When we have our babies and are planning to breastfeed, it can be heartbreaking and frustrating when our baby just won’t latch on. Mothers will often think, “What is wrong with me?! What am I doing wrong?” However, there are many different things to consider and important steps to take if you find yourself in this situation. Have a read on how to best get through this while keeping up your supply and keeping your baby interesting in feeding…

1. Find support and help from an International Board Certified Lactation Consultant (IBCLC) to find out WHY your baby isn’t latching. There are different possibilities as to why your child isn’t latching. It’s REALLY IMPORTANT to figure out if your baby isn’t latching just because you need a few practical tips or there is a specific reason your baby cannot physically latch on (or stay latched on) and breastfeed.

There can be MANY reasons they aren’t latching, here are just a few:

  • Torticollis (a condition where the infant’s neck is a bit twisted). This can be congenital or acquired. For babies who have this condition it can cause them to be in pain, not open their mouth very wide or try to avoid lying on their side. Sometimes the baby will completely refuse one side but feed off the other. Seek help from a bodyworker who specialises in infants (chiropractor, osteopath or physiotherapist).
  • Birth related physical trauma For some babies, how they are born or were smooshed up in the womb can really affect their flexibility etc. When my cousin’s son was born he could not move his arm at all and he was undergoing all of these tests to figure out what was wrong. Turns out, his arm was just “asleep” (Obdormition is the medical term) from being squashed in a weird position for so long in utero! This is an example of how a physical tightness can really affect their comfort levels when feeding and they might avoid a certain position because of the pain, leading to feeding difficulties.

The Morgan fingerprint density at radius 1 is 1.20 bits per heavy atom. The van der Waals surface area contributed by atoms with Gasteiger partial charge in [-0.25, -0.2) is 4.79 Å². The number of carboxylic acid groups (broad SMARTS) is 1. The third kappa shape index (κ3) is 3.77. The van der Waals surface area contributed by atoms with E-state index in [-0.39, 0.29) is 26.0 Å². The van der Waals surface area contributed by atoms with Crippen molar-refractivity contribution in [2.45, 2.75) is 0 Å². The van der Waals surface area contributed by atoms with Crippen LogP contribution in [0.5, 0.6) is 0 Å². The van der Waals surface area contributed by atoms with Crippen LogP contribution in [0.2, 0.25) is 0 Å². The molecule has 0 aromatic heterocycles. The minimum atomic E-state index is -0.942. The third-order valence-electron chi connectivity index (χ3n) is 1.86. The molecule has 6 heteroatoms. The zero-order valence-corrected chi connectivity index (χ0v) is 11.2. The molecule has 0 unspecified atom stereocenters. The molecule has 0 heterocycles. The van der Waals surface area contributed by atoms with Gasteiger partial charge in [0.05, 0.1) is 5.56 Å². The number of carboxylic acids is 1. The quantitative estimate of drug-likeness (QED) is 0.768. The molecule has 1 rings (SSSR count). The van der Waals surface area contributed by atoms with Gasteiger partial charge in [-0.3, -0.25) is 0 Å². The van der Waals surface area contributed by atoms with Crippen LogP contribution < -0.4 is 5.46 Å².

• Jaundice/sleepy baby A baby who is really sleepy and hard to rouse can make it really difficult to breastfeed. However int his case it’s a matter of “waking them up”.
  • Tongue and/or lip tie A baby with a tongue or lip tie can have a lot of difficulty latching on or if they do latch it’s very shallow. This can cause pain in some cases. It’s extremely important to seek help from an IBCLC who has extensive knowledge and experiences assessing oral function. If you are interested in more info about ties and breastfeeding, my book on this topic is available here. If someone tells you that your baby doesn’t have a tongue tie but you continue to have problems with the latch, I suggest seeking a second opinion.
  • Prolonged separation from mother If your baby is in NICU or you are separated from them for some reason, try to get back with them as soon as possible. Hanging out together skin-to-skin is the best way to encourage your baby to latch.